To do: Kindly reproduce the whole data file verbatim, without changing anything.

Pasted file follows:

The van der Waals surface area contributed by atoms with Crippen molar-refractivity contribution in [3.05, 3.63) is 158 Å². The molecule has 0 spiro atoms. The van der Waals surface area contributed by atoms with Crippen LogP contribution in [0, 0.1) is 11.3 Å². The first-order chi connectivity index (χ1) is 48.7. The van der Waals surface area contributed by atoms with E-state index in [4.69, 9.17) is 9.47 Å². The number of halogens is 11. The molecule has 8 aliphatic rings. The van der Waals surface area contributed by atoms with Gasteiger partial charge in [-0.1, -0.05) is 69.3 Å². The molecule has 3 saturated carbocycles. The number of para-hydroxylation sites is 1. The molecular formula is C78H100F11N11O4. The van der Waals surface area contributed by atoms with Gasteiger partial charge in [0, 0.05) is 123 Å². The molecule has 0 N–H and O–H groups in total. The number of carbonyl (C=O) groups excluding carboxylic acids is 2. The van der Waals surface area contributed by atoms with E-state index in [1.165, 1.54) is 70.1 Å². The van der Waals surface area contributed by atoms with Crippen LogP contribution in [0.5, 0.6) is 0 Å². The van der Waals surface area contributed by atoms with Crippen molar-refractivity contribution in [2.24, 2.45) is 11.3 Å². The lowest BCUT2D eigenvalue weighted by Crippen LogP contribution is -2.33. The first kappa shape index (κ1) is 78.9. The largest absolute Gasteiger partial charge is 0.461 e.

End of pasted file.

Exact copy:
The van der Waals surface area contributed by atoms with Crippen molar-refractivity contribution in [3.05, 3.63) is 158 Å². The molecule has 0 spiro atoms. The van der Waals surface area contributed by atoms with Crippen LogP contribution in [0, 0.1) is 11.3 Å². The first-order chi connectivity index (χ1) is 48.7. The van der Waals surface area contributed by atoms with E-state index in [4.69, 9.17) is 9.47 Å². The number of halogens is 11. The molecule has 8 aliphatic rings. The van der Waals surface area contributed by atoms with Gasteiger partial charge in [-0.1, -0.05) is 69.3 Å². The molecule has 3 saturated carbocycles. The number of para-hydroxylation sites is 1. The molecular formula is C78H100F11N11O4. The van der Waals surface area contributed by atoms with Gasteiger partial charge in [0, 0.05) is 123 Å². The molecule has 0 N–H and O–H groups in total. The number of carbonyl (C=O) groups excluding carboxylic acids is 2. The van der Waals surface area contributed by atoms with E-state index in [1.165, 1.54) is 70.1 Å². The van der Waals surface area contributed by atoms with Crippen LogP contribution in [0.5, 0.6) is 0 Å². The van der Waals surface area contributed by atoms with Crippen molar-refractivity contribution in [2.24, 2.45) is 11.3 Å². The lowest BCUT2D eigenvalue weighted by Crippen LogP contribution is -2.33. The first kappa shape index (κ1) is 78.9. The largest absolute Gasteiger partial charge is 0.461 e.